[Corrected: 9:10 am PT] Parents have long wanted to know whether they are about to bring a child into the world with a chromosomal abnormality like Down syndrome. There’s never been a noninvasive, simple, and highly accurate way to make that call at an early stage of pregnancy. But after a flurry of innovation in high-speed DNA sequencing, four companies are slugging it out to offer such tests in what is becoming a fast-emerging market for genetic information.
San Carlos, CA-based Natera is the latest company to enter the fray, as it has started selling its non-invasive prenatal genetic screening test. The test, called Panorama, is going up against competing services from San Diego-based Sequenom (NASDAQ: SQNM), San Diego-based Illumina’s Verinata unit (NASDAQ: ILMN), and San Jose, CA-based Ariosa Diagnostics. Several of the emerging non-invasive prenatal genetic test companies have already paired up with distribution partners—Illumina with PerkinElmer, Ariosa with LabCorp of America. Natera is also announcing today it will get distribution help from Quest Diagnostics, one of a handful of high-volume diagnostic providers.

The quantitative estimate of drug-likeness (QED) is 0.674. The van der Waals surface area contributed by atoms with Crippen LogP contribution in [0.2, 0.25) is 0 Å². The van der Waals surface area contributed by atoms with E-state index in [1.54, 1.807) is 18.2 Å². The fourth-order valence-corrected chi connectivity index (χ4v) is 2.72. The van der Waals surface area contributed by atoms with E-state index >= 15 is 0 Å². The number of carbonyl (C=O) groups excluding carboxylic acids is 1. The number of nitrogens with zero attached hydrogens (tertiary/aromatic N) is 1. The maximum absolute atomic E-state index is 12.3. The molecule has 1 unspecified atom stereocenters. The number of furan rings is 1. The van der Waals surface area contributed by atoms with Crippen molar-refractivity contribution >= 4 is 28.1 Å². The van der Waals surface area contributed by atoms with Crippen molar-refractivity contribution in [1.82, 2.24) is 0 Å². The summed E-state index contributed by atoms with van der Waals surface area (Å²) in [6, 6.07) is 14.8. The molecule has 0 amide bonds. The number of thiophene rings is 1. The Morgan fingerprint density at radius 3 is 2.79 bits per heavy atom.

The list price for the new Natera test is $1,495. That’s more than Ariosa, but significantly less than Sequenom’s test, which entered the market first in October 2011. [Correction: An earlier version said the Natera test was priced at $1,295.]
The companies will start to find out this year just how much demand there is from expectant parents for the new DNA-based prenatal genetic tests. There are more than 4 million live births each year in the U.S., and more than 500,000 are considered “high-risk” pregnancies, based on the age of the mother, prior childbirth experience or some other factor. Last year, the American College of Obstetrics and Gynecology and Society of Maternal and Fetal Medicine issued guidelines which encouraged members to use prenatal DNA testing in pregnant women considered at high-risk.
That opinion, from influential physician groups, is part of what drove Illumina to pay $350 million upfront to acquire Redwood City, CA-based Verinata Health in January. Illumina, the market-leading maker of high-speed DNA sequencers, said it sees a $600 million market for such tests forming in 2013 based on screening of high-risk pregnancies. Longer term, the market could get much bigger as prenatal genetic tests become part of mainstream maternal medicine.
“We are really excited,” says Gautam Kollu, Natera’s vice president of marketing and business development. “Years of work is finally culminating. We think this is just the start of what can be done to help people manage their pregnancies.”